Unfortunately, the reality is that Thursday’s Eurogroup meeting did not go that well. In fact, it didn’t go well at all. Varoufakis gave his (typical by now) theoretical talk, using fancy words and grand ideas. There were no data, no charts, no numbers from the Greek side. This, of course, did not sit well with the rest of the Eurozone partners who want exact numbers, specific percentages, and clear-cut reform proposals. But more importantly, at the last minute, when everyone thought that there was an agreement on the common press statement typically released at the end of the meeting, Varoufakis broke the consensus and no statement was released. By that time, many Finance Ministers, such as Germany’s Wolfgang Schauble, had already left the building.

I hope that tomorrow’s meeting will be more fruitful. We have already started to see certain glimmers of realism from the Greek side, something that even the Germans seem to have noticed. Given the number of protests that are planned to happen around Europe today in support of Greece, there might be a good chance that Germany will be pressured to loosen its stance. But this is only going to happen if Greece arrives at the meeting with neither generalities nor Varoufakis’s game-theory gimmicks, but rather with serious proposals, concrete plans, and specific numbers.

Without further ado, here are the top reads on the Greek political economy for today: 

  1. Eurozone must not allow Greece to become another Lehman Brothers, by the Business Leader | The Guardian, Feb 15 2015
  2. Greek prime minister ‘full of confidence’ ahead of Eurogroup meeting, by Caroline Copley | Reuters, Feb 15 2015
  3. Greeks brim with pride as country totters on the edge, by Karolina Tagaris and Deepa Babington | Reuters, Feb 15 2015
  4. Geopolitics versus politics in Greek debt drama, by Paul Taylor | Reuters, Feb 15 2015
  5. Greek exit from eurozone would be worst option, says bailout fund chief, by Andrea Thomas | The Wall Street Journal, Feb 15 2015
  6. Reforms, bloody reforms, by Frances Coppola | Coppola Comment, Feb 15 2015
  7. Eyes of the world on Greece, by Mike Peacock | Reuters, Feb 15 2015
  8. Greece’s Excess Burden, by Paul Krugman | The New York Times (Krugman’s Blog), Feb 15 2015
  9. SDOE to receive more power to go after tax evaders | Kathimerini, Feb 15 2015
  10. Greece and the euro: Hitting the ground running—backwards | The Economist, Feb 14 2015
  11. Greece faces  the cold stare of its creditor countries, by Arthur Beesley | The Irish Times, Feb 14 2015


Image Source: Ilias Makris (Kathimerini)

GR Political Economy Digest #14

  1. Greek finance minister says deal with EU will be done, ‘even at eleventh hour’, by Angeliki Koutantou and Karolina Tagaris | Reuters, Feb 14 2015
  2. EU states in unforgiving mood on Greece | The Irish Times, Feb 14 2015
  3. Deepening Ties Between Greece and Russia Sow Concerns in West, by James Marson | The Wall Street Journal, Feb 13 2015
  4. Reforming Greek Reform, by Dani Rodrik | Project Syndicate, Feb 13 2015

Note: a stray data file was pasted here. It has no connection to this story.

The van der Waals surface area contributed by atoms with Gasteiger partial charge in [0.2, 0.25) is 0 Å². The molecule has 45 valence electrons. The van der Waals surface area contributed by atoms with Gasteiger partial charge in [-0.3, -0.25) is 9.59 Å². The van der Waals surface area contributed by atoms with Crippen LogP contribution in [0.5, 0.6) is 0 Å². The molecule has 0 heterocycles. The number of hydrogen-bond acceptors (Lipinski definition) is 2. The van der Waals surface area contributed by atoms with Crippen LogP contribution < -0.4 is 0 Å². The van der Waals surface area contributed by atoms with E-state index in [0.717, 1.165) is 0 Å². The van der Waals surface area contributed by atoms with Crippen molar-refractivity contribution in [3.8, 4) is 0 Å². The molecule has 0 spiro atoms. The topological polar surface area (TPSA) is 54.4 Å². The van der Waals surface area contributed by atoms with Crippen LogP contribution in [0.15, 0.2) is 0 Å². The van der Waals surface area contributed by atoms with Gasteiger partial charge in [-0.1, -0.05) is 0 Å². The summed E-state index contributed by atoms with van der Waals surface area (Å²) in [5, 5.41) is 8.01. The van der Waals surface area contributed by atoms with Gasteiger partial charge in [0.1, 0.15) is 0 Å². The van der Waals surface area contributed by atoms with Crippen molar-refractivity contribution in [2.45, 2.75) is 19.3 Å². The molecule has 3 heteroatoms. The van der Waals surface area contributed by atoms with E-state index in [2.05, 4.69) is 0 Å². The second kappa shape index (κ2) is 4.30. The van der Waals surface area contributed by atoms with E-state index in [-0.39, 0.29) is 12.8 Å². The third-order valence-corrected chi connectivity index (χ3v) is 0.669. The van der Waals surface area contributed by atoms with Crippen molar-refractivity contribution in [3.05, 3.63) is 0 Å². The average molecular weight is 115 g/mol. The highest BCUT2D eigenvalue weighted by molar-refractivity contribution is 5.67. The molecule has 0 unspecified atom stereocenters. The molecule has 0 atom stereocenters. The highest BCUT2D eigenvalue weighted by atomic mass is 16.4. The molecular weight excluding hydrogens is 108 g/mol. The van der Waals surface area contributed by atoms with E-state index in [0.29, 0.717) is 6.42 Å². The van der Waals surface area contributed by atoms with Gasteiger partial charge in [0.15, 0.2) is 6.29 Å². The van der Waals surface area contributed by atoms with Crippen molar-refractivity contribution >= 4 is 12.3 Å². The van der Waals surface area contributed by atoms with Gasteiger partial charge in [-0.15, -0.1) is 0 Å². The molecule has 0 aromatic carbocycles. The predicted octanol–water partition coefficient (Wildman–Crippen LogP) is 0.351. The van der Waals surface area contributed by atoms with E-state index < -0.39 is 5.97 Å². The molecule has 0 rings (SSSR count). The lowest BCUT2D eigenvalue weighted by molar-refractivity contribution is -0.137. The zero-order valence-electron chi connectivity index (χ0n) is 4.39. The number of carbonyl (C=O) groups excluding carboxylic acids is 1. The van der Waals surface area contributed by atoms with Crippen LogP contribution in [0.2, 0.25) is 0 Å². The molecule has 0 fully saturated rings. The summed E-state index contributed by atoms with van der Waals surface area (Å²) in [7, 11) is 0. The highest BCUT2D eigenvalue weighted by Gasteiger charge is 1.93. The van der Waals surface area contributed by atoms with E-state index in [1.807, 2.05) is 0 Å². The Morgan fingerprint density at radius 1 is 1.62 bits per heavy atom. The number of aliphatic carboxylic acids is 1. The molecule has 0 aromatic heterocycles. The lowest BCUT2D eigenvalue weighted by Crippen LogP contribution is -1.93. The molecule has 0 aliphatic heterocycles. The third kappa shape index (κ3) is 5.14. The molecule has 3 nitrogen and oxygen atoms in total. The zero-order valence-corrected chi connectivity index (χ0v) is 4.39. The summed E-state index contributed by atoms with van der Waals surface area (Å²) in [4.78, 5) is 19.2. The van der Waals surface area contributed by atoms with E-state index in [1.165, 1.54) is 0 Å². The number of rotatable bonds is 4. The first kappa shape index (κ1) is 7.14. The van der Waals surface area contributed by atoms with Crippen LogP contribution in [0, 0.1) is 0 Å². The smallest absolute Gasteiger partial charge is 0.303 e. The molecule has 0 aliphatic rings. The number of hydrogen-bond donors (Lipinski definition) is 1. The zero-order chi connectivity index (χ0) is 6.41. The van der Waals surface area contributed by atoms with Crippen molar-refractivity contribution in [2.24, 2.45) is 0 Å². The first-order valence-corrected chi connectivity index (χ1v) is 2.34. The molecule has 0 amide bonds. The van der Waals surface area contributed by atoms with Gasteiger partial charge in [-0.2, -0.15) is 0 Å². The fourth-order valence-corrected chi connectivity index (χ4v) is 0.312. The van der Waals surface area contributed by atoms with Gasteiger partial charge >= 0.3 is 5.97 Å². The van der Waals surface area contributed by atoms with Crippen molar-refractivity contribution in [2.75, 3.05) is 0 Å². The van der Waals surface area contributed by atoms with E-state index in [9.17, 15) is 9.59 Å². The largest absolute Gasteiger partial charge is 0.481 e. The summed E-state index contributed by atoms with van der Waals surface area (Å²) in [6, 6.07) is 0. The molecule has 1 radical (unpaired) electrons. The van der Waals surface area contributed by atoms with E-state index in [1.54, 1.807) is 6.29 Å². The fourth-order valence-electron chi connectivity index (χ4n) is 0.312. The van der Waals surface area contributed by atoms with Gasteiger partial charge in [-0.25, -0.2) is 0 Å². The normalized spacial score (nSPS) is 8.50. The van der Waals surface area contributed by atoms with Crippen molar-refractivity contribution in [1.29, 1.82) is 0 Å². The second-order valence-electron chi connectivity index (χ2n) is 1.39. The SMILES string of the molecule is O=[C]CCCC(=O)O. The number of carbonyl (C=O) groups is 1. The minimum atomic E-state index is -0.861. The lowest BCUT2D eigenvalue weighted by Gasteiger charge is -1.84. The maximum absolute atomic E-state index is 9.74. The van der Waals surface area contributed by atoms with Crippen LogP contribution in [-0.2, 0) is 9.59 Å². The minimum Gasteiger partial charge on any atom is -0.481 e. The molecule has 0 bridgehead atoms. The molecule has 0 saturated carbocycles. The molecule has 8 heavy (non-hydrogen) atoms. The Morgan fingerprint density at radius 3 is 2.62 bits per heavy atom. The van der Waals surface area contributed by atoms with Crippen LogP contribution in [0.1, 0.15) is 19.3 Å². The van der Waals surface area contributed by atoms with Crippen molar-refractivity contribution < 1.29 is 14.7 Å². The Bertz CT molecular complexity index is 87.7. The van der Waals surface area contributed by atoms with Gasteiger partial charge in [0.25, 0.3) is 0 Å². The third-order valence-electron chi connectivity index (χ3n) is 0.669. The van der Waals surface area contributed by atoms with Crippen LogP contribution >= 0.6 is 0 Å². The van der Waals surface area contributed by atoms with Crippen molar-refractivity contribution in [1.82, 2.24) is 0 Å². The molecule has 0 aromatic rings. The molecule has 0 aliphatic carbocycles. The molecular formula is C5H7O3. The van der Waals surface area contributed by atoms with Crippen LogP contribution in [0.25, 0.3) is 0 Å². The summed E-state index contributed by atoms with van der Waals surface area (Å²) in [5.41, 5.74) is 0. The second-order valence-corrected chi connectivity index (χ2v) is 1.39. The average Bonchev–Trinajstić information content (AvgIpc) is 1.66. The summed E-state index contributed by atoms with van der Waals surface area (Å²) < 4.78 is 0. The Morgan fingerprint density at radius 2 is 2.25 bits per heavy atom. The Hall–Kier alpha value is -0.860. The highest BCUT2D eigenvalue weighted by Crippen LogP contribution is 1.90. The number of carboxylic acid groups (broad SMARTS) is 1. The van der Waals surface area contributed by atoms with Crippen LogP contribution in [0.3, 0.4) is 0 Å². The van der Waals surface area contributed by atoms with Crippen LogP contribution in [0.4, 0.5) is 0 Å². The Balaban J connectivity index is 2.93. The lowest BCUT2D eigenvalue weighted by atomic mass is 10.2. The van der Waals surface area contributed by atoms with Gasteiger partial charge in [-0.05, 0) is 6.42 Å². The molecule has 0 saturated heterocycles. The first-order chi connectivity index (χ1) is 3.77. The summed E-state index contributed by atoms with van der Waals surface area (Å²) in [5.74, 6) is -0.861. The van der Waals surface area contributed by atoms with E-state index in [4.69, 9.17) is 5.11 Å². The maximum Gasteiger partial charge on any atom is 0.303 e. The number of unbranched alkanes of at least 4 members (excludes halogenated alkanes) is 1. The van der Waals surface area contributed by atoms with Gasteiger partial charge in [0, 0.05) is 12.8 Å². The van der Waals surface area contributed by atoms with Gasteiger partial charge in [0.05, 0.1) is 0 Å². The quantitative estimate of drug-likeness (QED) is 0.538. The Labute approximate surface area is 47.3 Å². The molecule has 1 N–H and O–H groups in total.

5. White House warns Europe on Greek showdown, by Ambrose Evans-Pritchard | The Telegraph, Feb 13 2015
  6. The agony of Greece, by the Data Team | The Economist (Daily Chart), Feb 13 2015
  7. Yanis Varoufakis: ‘If I weren’t scared, I’d be dangerous’, by Helena Smith | The Guardian, Feb 13 2015
  8. Greece and Europe: No bail-out, no deal | The Economist, Feb 13 2015
  9. Greek Debt Standoff Awaits a Decisive Move, by Landon Thomas Jr. and Jack Ewing | The New York Times (Dealbook), Feb 12 2015
  10. Everybody be cool, by Yiannis Mouzakis | Macropolis, Feb 12 2015

GR Political Economy Digest #13


The Greek government is called to make some major decisions in terms of its economic program in the next few weeks. There is very little time available to Alexis Tsipras’s coalition, not much leeway, and yet too much to do. Although both the Greek Prime Minister and his Finance Minister, Yanis Varoufakis, have softened their tone with their international counterparts, the negotiations are far from over yet. The month of February will be decisive for the future of the Greek economy, but also for the longevity of Tsipras’s shaky coalition. Whoever thought that the most difficult times are past us is in for a newsflash. February will not be a sprint, but a marathon.

Here are the top articles you need to read today on the Greek political economy:

  1. “I’m the finance minister of a bankrupt country”, Interview with Greece’s Finance Minister Yanis Varoufakis| Zeit Online, Feb 4 2015
  2. Greece has started debt-swap talks with IMF, minister tells paper | Reuters, Feb 4 2015
  3. Greece leaders hold key talks with ECB and EU chiefs | BBC News, Feb 4 2015
  4. It’s not just Greece and Spain that need their debt restructuring, by Jonathan Glennie | The Guardian, Feb 4 2015
  5. Greece is facing three massive tests of its debt plans today, by Mike Bird | Business Insider, Feb 4 2015
  6. Crunch time: Greece takes pleas to a hostile Europe, by Holly Ellyatt | CNBC, Feb 4 2015
  7. Not so strange bedfellows: making sense of the coalition between Syriza and the Independent Greeks, by Takis Pappas | Open Democracy, Feb 3 2015
  8. For Greece, GDP-linked debt may be more curiosity than cure, by Greg Ip | The Wall Street Journal (Real Time Economics Blog), Feb 3 2015
  9. Eurozone Should Give Greek Leader Some Time to Reach Compromise, by Hugo Dixon | The New York Times, Feb 3 2015
  10. Spain keeps hawkish eye on Greece as southern solidarity crumbles, by Tobias Buck | The Financial Times, Feb 3 2015
  11. Tsipras’ Greek balancing act begins, by Harris Mylonas and Akis Georgakellos | The Washington Post, Feb 3 2015
  12. A Greek Morality Tale, by Nobel Prize Winner Joseph E. Stiglitz | Project Syndicate, Feb 3 2015
  13. Greece’s rock-star finance minister Yanis Varoufakis defies ECB’s drachma threats, by Ambrose Evans-Pritchard | The Telegraph, Feb 3 2015
  14. Five questions about the ECB’s complicated relationship with Greece, by Brian Blackstone | The Wall Street Journal, Feb 2 2015